Betsy Anderson has experienced toxic mold and seen its harmful effects long after floodwater recedes.
The Kapaa resident of four years was fortunate to have been spared by recent floods, especially since she previously lost two homes and their belongings because of mold damage from similar wet-weather events.
“My family suffered permanent damage from toxic mold in our home in London,” Anderson said. “Then we were living in Boulder when it flooded from a similarly unprecedented deluge in 2013.”
She lost both of her homes and possessions due to unseen toxic mold in the crawlspace.
“When the floorboards were pulled up to investigate a small leak eight years ago, it let out a cloud of toxicity that affected my health, and I have never been the same since,” Anderson said. “Two of my kids came down with immune illness over the next few years.”
The health effects may not be immediately noticeable but can build up over time, she said.
“We were living in Boulder, Colorado when it experienced widespread flooding,” Anderson said. “Our crawlspace flooded. Enough mold grew that our compromised immune systems could not tolerate it, and we again lost home and possessions.”
Since then, she has watched people fall ill from unseen mold growing in water-damaged properties, including her doctor, Jill Carnahan, whose office developed hidden mold after the floods. The doctor worked to heal herself and is now considered a national expert.
“Mold is often referred to as a silent killer,” Carnahan said, “because it causes low-level, chronic conditions which can go unnoticed for years
Homes can harbor toxic mold in addition to bacteria, volatile organic compounds and chemical residues from floodwater. According to Carnahan, complications resulting from bacteria exposure can include diarrhea, numerous types of infections, tetanus and flesh-eating vibrio.
“Bacteria like E. coli and others commonly found in floodwaters can be deadly,” Carnahan said.
Mold starts to grow within 48 hours, so it is important to open all wet surfaces to dry and throw out things that have been wet too long, especially porous objects like drywall that provide prime habitat for mold growth.
After Erwin Pascual’s home in a Koloa neighborhood on Aloha Place flooded April 15, cleanup began as soon as possible.
“We were able to salvage some stuff, some of my tools, some personal items. We didn’t have a lot in there anyway,” Pascual said. “We removed all the cabinetry, drywall, and things like appliances, bedding and clothes.”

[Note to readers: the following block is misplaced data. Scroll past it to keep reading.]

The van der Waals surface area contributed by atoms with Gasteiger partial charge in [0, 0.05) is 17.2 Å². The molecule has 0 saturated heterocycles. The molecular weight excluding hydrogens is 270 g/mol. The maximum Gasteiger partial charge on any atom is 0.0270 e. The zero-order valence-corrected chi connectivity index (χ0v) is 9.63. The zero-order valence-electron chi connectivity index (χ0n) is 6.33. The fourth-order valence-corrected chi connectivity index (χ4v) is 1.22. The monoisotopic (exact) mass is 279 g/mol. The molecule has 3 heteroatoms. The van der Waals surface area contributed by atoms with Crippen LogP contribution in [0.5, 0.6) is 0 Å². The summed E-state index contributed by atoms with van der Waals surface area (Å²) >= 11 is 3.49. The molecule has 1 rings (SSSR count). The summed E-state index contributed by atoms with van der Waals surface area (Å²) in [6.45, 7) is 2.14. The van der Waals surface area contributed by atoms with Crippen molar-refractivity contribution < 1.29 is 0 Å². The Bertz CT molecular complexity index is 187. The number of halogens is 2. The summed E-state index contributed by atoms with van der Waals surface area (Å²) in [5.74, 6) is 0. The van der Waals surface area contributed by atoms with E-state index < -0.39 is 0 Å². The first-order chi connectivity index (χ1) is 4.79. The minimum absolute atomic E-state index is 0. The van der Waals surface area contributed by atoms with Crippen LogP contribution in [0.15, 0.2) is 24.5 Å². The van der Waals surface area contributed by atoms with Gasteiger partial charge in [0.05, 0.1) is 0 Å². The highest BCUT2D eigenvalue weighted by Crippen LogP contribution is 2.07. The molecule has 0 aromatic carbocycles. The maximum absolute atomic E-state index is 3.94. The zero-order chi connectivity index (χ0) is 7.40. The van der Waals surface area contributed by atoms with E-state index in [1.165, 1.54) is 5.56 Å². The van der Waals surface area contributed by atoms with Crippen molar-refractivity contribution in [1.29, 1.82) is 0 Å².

He opened up all the home’s walls to prevent mold from accumulating, and prepare for renovation. The family did not have flood insurance, simply because it had become so expensive over the years.
“They jacked up the thing like four times within the past 10 years,” Pascual said. “Eight years ago we were paying like $1,500 a year, then it went up to almost $6,000.”
Others neighborhood residents also lost everything, from soggy carpets and damaged furniture to ruined appliances and flooded cars.
“We’re in a flood zone, but we never had this kind of flooding before,” he added.
The Federal Emergency Management Administration advises against using bleach to clean porous surfaces. Bleach causes mold to send out more microscopic toxins in defense, so it can come back even worse. Carnahan says it’s better to use borax mixed with water, or products like Benefect or CitraSafe.
According to FEMA, bleach has drawbacks when cleaning flood-impacted buildings, with many types not EPA-registered as a disinfectant. Bleach’s effectiveness in killing bacteria and mold is significantly reduced when it comes in contact with residual dirt often present in flooded homes. Also bleach water can cause corrosion with electrical components and other metal parts of mechanical systems.
“Following the recent catastrophic flooding here on Kauai, we’ve been fielding lots of questions about requirements for proper floodwater damage restoration,” said Benjamin Owen, a Kauai resident and the president of Owen Environmental, who has restored numerous buildings impacted by water damage on the island.
Any porous building materials impacted by floodwater, including drywall, should be removed and replaced, according to Owen. Porous structural materials should be cleaned, dried and treated to prevent mold growth. Heating and drying of a wet building is not adequate to prevent microbial contamination. Drywall materials that remain wet for more than 48 hours may be susceptible to subsequent mold growth, even if they are cleaned and dried.
“Under no circumstances should non-structural porous building materials impacted by floodwaters be dried and retained,” Owen said.
Water damage restoration and mold remediation are not governed by a regulatory framework. According to Owen, the flood restoration industry is governed by well-defined and widely accepted industry standards.
Anyone hiring a contractor to perform professional water damage restoration and/or mold remediation should be certain that their contractor is a competent, experienced professional with training and experience in performing the tasks in accordance with the most recent Institute of Inspection, Cleaning and Restoration Certification Standards, Owen said.
“People need to be warned of the hazards beyond the immediate floods of not only mold, but bacteria,” Anderson said. “There are people, sadly, who will be worse off from buildings that survived the floods.”
People should be are aware of the hazards after the flood, being aware of what might develop over time where they can’t see and monitoring their family’s health for new symptoms over time.
“There are far too many families, like mine, experiencing longterm health problems from water-damaged buildings,” Anderson added.